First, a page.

Freeconomics - or is that freakonomics! Sunday, November 26, 2006
Chris Anderson has coined a phrase of freeconomics to describe to growing incidence of things that could be considered to be of value being made available free.
Understanding when to shift out of scarcity mode and start giving away what you once held dear is a core competence for our age.
Michael Schrage had a good column in the FT that talks more about the power of free, and the policy quandaries it creates.
"Never in history has so much innovation been offered to so many for so little. The world’s most exciting businesses – technology, transport, media, medicine and finance – are increasingly defined by the word “free”. Whereas WalMart, the world’s largest retailer, promises “everyday low prices”, entrepreneurs and ultra-competitive incumbents develop business models predicated on providing more for free. It is a difficult proposition to beat."
Does raise an interesting question of how people make money in such an environment and what motives them to provide these facilities for free. Clearly altruism is one reason. But one other model may reflect circumstances in which all output has a marginal cost of zero once the capability to produce the first "widget" has been created, and has been done at low cost.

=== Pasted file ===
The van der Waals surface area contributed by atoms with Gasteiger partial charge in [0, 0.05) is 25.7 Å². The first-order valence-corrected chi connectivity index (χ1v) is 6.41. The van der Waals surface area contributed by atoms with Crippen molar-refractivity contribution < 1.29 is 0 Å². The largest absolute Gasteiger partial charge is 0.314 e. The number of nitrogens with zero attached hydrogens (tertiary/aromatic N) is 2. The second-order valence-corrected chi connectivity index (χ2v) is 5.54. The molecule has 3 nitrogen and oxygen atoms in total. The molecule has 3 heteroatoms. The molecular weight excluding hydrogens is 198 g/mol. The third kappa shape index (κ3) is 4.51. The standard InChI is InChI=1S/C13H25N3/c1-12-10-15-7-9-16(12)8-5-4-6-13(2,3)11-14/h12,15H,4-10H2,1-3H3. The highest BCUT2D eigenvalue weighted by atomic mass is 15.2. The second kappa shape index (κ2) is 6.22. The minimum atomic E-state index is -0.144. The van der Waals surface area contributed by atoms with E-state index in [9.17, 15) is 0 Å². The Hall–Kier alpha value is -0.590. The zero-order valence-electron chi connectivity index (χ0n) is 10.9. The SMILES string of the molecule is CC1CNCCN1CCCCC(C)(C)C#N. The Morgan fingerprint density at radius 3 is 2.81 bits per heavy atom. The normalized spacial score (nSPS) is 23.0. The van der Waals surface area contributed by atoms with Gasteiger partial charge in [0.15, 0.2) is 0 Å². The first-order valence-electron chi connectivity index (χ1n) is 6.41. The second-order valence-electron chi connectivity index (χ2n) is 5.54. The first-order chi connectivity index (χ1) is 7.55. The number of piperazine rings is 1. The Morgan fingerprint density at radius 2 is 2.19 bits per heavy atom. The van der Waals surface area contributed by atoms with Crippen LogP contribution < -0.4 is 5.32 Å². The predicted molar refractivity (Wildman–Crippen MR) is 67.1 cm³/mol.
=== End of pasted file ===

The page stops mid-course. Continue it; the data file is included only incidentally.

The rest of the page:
I've recently asked lots of tech folks how much they would pay for an RSS reader - it's clearly of value to we users; Universal answer has been "Zero"! Why? Because we know that we can get them for free and that despite this "price", people still seem willing to make them available with ongoing innovations/improvements.
When expectations are set, it is nearly impossible to shift them - rather like the withdrawal of free retail banking is causing poor PR, defections.....
What's the consequence of the environment Chris Anderson is describing - in my view we'd better start getting smarter about how else we can make money before investing our time/effort/money in such giveaways. Moreover, when you don't reward effort & innovation, it may just diminish to all our detriments.
- At 12:29 PM, said...
And yet so many businesses rely on the wikipedia, rss feeds, public libraries, publicly financed education, message boards and so many other free sources of knowledge to create the very value they profit from. No long term economic growth is possible without innovation. And no innovation is possible without learning. All these 'freebies' may seem like a great business opportunity from the microeconomic perspective of the individual small business. From the macro perspective limiting these abundant prerequisites to innovation is akin to shooting ourselves in the foot...